So that’s what we aspire to do in our work: Buildings that transcend the ordinary and raise the bar in terms of the quality of the environment and the quality of the building in the cityscape, and that contributes to building a better place for people.
I’ve taught undergrad design studio for over 20 years, and lectured and been a guest critic at several schools of architecture, and teaching has really made me a better architect. Explaining design ideas, critiquing design work and talking about pure design ideas with students has been a huge influence on me. I love teaching, and learn at least as much as I give
This one is a two-part question. What’s your favourite building in Hamilton? And what’s your favourite building that you can think of?
One building that I really admire is Harmony Apartments on Bay and Barton. It’s a really lovely little immigrant pride success story. I really think that it’s a showstopper in terms of the quality of a modest apartment building. I also love the original TH&B station up at Hunter and Hughson. I think it’s a real prized work in Hamilton by some esteemed NYC architects. And I love the interior of Hamilton Hall at McMaster University: The James Stewart Centre for Mathematics by Bruce Kuwabara. I think it’s a pretty magnificent interior and a great example of how the contemporary can mesh perfectly with a very powerful, historic building.
It’s so hard to pick favourites when there are so many great ones out there! I’ve recently visited the Fondation Louis Vuitton by Frank Gehry, which is a two-year old contemporary art museum in Paris. Last summer I also visited an older contemporary art museum, the Fondation Maeght by Josep Lluis Sert in the hills overlooking Nice, built in 1964. Both buildings are wonderful and a great contrast and pairing of one era versus another. I’m a devotee of anything by Carlo Scarpa, especially in Venice, and I visit them repeatedly. It took me five years but I finally got a tour of the Maison de
Verre by Pierre Chareau, a stunning 1928 urban house in Paris and a real highlight to visit. We have some of Chareau’s light fixtures in our office.
Two buildings that everyone must see at some point is the Chapel of Ronchamp
near Besacon in eastern France, and Villa Savoye in the west suburbs of Paris. They are two of the icons of modern architecture that have had and continue to have a huge influence on world architecture.
What is some advice you have for young aspiring architects?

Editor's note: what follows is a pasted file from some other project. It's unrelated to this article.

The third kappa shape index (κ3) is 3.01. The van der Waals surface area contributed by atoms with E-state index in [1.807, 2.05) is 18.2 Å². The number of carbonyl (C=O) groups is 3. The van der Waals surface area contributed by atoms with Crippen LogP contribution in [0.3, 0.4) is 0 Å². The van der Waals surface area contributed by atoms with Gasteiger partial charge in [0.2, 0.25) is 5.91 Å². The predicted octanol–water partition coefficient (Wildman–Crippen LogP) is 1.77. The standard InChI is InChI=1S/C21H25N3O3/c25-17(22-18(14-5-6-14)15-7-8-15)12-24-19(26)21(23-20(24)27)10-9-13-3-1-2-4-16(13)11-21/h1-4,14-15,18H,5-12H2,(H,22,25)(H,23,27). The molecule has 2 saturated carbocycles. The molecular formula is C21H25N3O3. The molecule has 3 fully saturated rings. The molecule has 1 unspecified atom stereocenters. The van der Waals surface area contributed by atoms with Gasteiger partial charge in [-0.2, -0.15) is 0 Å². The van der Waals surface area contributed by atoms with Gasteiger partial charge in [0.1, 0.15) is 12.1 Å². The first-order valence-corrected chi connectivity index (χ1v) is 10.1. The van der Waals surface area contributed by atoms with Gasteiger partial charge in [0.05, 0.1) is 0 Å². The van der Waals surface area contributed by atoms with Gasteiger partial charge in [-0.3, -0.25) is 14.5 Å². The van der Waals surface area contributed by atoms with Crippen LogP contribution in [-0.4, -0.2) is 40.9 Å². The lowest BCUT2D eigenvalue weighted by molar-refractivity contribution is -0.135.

I’d say to learn to draw by hand and to travel as much as possible. Drawing is the essence of communication for us and a lot of students lately are learning to draw by computer and they’re not developing their hand skills. In our office it’s mandatory that everyone has a roll of sketch paper on their desk and it’s mandatory that people draw by hand. If you’re not good at it, you’re not going to get better by not doing it. The more you draw the better you get, like any other skill. I think it’s a critical skill. Any drawing is good drawing.
You must get out and see architecture. You can’t learn architecture from Google images. You have to experience it in the four dimensions. You have to see as much good architecture as far afield as possible. Spend time in it, don’t just take a selfie and move on. You have to sit, look, feel and ponder to experience a great building or public space and visit them time and time again to understand them properly. I still have my first architecture book that was a gift as a teenager. It is all black and white photos that are about one inch by one inch. I remember how uninspiring or limiting it was. Then I saw a cathedral for the first time, and I was so blown away. We are so lucky now that colour books are standard, and we have the Web and Google Earth where I can ‘walk’ a street
in Venice or Tokyo, but you still have to get out and travel. It is essential to travel.
One of my favorite quotes is from Italo Calvino:“Elsewhere is a negative mirror. The traveler recognizes the little that is his, discovering the much he has not had and will never have.”
You’re a huge foodie. What’s your current go-to restaurant in Hamilton? And what is your favourite dish?
I think the best restaurant today is The Heather on Barton Street East, it’s a fabulous place. I don’t have a favourite dish here, because every time you go you get different dishes. But whatever Chef Matt is cooking there is always phenomenal.
In Toronto my favourite restaurant is Canoe and my favourite bar today is Bar Raval.
It’s just sublime at Canoe, great Canadian food in a fabulous setting high up in the skyline of Toronto. We need more good bars in Hamilton! I like Toast a lot, and Fisher’s and the Brain, and we have a new bar coming called Capital Bar at 973 King E. near Scott Park that we are excited about.
To see more projects and learn more about TCA visit http://www.tcarch.ca/